What's New in Cervical Cancer?

Many of us diligently have had our pap smears every year, sometimes for decades. But now our doctors’ recommendations are changing—why? What’s new?

One major change is that the new guidelines for screening and treatment now take into account personal risk for serious cervical disease. Another change is that there is now a vaccine available for young women and men to help reduce the incidence of cervical disease in women.

First, some background, cervical cancer is the third most common type of cancer in women worldwide. It usually develops very slowly through a precancerous condition called dysplasia. Dysplasia can be detected by a pap smear and is 100 percent treatable. Many (but not all) cervical cancers are caused by certain types of human papilloma virus, also know as HPV. HPV is a common virus that can be spread through close personal contact.

Early cervical cancer has no symptoms. More advanced disease may have symptoms that can include: abnormal vaginal bleeding between periods, after intercourse, or after menopause; continuous vaginal discharge, and periods that have become heavier and last longer than usual. Very advanced cervical cancer symptoms include back pain, fatigue, heavy vaginal bleeding, leg pain, loss of appetite, and weight loss.

Women can help reduce their risk of cervical cancer by having regular Pap smears—a test that is used to look at cervical cells to see if they are abnormal. If a patient has an abnormal Pap test result, her doctor may recommend further testing with colposcopy in the doctor's office.

So here is what’s new:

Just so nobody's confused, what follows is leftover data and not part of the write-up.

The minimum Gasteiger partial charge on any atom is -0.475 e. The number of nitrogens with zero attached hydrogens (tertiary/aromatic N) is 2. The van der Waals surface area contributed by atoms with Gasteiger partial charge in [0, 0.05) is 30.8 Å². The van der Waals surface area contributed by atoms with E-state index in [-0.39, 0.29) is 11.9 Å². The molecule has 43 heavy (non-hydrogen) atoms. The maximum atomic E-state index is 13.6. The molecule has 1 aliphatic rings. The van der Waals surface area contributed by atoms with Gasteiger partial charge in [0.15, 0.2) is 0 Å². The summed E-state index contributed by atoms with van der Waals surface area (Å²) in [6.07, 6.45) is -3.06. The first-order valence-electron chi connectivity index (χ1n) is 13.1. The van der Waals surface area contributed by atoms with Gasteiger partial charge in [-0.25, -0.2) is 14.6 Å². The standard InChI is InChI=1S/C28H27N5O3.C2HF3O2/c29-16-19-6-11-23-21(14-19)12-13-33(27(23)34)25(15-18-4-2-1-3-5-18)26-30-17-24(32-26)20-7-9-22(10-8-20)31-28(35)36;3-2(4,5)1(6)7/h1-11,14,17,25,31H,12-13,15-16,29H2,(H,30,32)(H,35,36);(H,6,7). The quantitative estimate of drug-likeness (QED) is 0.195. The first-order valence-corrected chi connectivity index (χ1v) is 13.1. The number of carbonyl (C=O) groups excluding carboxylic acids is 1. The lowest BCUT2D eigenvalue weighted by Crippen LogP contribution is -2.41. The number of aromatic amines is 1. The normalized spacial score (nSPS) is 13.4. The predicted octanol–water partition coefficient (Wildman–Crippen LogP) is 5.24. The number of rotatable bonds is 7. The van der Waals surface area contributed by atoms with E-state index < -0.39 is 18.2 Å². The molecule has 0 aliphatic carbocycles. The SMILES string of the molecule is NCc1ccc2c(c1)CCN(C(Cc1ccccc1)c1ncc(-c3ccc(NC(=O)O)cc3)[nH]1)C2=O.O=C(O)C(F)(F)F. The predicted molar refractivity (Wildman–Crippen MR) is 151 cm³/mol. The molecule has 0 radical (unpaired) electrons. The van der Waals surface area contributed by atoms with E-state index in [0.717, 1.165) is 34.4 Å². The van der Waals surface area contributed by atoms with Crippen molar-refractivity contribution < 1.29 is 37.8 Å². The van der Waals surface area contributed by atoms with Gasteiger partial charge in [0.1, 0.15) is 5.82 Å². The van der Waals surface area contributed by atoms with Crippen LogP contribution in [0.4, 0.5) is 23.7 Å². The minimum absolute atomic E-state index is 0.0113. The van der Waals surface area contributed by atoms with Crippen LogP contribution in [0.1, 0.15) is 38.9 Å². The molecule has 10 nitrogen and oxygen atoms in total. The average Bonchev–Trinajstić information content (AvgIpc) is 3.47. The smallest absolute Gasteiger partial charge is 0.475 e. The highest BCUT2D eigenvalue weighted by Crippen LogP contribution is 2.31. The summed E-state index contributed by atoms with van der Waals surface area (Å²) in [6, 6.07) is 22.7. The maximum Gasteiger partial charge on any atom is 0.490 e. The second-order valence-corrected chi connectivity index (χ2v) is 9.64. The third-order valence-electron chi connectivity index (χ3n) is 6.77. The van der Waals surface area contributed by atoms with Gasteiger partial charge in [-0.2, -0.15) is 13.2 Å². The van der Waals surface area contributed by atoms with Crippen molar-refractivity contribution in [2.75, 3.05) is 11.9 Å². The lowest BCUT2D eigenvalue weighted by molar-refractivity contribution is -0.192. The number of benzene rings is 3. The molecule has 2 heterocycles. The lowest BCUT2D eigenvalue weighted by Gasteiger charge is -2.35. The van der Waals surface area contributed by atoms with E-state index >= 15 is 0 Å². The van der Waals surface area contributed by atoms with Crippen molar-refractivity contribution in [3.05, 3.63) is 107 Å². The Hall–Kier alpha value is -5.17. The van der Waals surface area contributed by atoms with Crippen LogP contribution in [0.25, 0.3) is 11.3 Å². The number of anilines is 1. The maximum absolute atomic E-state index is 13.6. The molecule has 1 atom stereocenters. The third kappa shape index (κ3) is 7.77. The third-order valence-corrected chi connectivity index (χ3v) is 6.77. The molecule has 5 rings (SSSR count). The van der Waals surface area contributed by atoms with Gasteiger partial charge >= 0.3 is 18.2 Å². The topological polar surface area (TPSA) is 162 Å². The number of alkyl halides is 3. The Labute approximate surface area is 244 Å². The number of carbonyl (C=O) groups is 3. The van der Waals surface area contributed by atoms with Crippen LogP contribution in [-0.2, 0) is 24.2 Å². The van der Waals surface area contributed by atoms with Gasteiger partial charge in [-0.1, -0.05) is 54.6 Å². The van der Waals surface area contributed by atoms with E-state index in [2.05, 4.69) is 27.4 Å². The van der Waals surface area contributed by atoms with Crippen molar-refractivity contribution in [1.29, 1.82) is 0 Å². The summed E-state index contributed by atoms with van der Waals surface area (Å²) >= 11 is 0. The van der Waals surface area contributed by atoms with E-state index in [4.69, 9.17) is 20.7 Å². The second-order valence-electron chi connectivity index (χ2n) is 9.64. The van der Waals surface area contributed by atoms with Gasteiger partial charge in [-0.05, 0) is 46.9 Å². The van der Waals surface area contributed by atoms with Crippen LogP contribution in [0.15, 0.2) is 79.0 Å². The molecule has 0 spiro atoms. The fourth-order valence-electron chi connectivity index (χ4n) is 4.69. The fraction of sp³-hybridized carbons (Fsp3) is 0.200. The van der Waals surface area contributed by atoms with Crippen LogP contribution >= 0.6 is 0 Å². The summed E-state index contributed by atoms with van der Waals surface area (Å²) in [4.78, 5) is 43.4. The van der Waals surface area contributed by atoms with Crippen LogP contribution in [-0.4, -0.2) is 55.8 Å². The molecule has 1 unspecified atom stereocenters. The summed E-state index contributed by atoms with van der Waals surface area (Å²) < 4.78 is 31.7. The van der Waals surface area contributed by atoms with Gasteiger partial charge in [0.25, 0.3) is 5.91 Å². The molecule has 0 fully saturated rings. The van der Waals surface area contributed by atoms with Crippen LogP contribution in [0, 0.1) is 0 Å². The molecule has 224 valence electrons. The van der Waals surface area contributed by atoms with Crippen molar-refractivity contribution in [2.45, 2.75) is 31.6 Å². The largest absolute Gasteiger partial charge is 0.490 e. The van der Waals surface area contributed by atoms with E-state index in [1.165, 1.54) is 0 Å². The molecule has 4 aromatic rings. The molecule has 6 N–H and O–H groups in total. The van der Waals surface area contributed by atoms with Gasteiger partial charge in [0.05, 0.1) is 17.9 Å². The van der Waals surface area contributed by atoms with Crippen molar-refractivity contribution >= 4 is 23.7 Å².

First, there is now a vaccine! This vaccine helps protect against four types of HPV that may lead to abnormal changes on your cervix. The vaccine is an injection into the upper arm and given in three doses at two months and six months after the initial injection. It is available to young females and males aged 9 to 26 years old. However, the vaccine is not 100% effective in preventing cervical cancer, and should not be looked on as an alternative to proper cervical testing with Pap smears.

Next, there are new guidelines based on each woman’s personal risk factors about when to start having pap smears, how often to have pap smears and when to stop.

It is now recommended that most women wait to start having pap smear screening until the age of 21. Meanwhile, most women without a history of abnormal pap smears who are between ages 21 and 29 should be screened every other year. Many women who are 30 and older may have Pap testing every 2 to 3 years, and if they are tested for HPV and this is also negative, they may be able to defer Pap testing for a little longer. When to stop pap testing? Some women older than 65 or 70 may be able to stop having Pap smears altogether.

Two things to keep in mind--these guidelines to do not apply to everyone, so you must speak to your Women’s Health Care Provider about your personal risk factors for cervical cancer, and whether you qualify for the new testing guidelines. Second, just because you may not need yearly Pap screening, it does not mean that you should miss your yearly check-up! There are many other parts of this visit that are important for your health.

To learn more about cervical cancer visit www.cancer.gov. To go along with today's health matters article, visit our Facebook page to learn more facts about the HPV vaccine.

Dr. Themarge Small is an OB/GYN at Southwestern Vermont Medical Center. To make an appointment with Dr. Small, call (802) 442-9600. Visit www.svhealthcare.org to learn more about SVMC. “Health Matters” is a weekly column meant to educate readers about their personal health, public health matters, and public policy as it affects health care.